Both are dark, dramatic and full of feelings. In both the characters must sacrifice something.
Both of these shows share a very special and important element, in that they are magical school girl shows that are NOT what they appear to be. Both start out light-hearted and fun, but get progressively darker, deeper, and more complicated and intense as the show progresses. They both surprise you at every turn as the world and the characters become more complex than you every thought they could be. There are very few shows like these, but both of these shows are masterpieces that play on the theme that sometimes, being a magical school girl is not all sunshine and rainbows.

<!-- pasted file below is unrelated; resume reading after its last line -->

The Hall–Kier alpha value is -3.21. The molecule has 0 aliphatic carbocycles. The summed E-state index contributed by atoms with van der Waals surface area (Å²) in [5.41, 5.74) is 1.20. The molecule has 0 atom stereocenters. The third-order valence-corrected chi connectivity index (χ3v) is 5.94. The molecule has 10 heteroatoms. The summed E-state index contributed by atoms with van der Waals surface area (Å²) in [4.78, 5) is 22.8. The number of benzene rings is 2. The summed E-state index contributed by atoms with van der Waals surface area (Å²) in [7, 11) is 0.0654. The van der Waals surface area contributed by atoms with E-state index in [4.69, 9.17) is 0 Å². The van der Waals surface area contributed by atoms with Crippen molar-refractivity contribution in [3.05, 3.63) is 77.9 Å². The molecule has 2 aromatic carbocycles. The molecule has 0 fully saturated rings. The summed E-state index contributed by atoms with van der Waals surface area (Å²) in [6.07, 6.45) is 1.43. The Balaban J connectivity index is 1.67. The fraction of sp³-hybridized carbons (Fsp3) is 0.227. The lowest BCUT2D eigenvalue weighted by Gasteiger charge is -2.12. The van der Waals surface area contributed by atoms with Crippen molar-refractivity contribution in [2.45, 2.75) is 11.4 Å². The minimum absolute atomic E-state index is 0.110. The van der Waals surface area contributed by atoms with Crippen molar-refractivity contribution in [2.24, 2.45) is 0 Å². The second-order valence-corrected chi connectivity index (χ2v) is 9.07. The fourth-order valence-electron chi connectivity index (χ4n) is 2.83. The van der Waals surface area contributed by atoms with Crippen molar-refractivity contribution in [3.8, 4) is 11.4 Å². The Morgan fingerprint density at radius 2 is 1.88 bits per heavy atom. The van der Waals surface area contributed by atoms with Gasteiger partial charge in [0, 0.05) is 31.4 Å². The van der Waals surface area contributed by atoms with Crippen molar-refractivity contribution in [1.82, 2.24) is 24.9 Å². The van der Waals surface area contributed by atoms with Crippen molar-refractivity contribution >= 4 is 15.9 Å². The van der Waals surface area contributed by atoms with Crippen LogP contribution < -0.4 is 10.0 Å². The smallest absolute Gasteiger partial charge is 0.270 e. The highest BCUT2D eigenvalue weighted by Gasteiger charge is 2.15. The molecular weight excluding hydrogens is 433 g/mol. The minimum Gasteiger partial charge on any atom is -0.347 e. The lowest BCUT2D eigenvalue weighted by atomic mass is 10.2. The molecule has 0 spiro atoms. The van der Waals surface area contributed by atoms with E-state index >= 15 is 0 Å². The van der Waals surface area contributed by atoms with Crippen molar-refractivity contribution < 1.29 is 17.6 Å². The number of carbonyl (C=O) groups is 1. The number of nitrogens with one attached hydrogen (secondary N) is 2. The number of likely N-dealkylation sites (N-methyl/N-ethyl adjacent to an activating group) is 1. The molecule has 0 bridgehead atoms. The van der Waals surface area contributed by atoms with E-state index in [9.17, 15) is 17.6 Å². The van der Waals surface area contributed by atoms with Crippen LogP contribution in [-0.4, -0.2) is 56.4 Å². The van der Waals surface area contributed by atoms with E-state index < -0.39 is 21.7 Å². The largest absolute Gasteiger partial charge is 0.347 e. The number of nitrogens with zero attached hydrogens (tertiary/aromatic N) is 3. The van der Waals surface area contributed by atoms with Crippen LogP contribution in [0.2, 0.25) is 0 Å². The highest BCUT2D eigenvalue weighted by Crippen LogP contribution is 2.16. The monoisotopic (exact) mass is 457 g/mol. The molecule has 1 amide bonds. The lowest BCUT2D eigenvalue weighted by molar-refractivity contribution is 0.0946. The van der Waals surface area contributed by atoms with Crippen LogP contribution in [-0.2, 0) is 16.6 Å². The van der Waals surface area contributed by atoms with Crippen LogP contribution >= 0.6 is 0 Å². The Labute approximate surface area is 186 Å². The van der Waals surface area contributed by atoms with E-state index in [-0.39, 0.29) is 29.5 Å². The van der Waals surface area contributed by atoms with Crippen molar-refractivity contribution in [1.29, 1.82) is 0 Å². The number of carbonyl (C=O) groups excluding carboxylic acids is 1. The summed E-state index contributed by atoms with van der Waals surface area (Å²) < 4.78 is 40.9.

When Utena Tenjou was very little her parents died, and a prince comforted her in her time of loss, giving her a ring with a rose seal. He so impressed her that she decided to become a prince herself one day. Now, Utena is a teenager at Ohtori Academy who's athletic and notorious for dressing in a boy's uniform. When a member of the Student Council humiliates a friend of hers Utena challenges him to a duel, and he accepts only when he sees she possesses a rose seal ring. She soon discovers that this is no normal duel - it's a bizarre and ritualistic battle that the Student Council regularly conducts. In fact when she wins, Utena finds to her considerable chagrin that she gets to have Anthy Himemiya, a rather docile student, as her 'Rose Bride'. If she wants to keep Anthy she'll have to win more duels against members of the Student Council and others. What is the ultimate purpose of these duels and Anthy's role as the Rose Bride?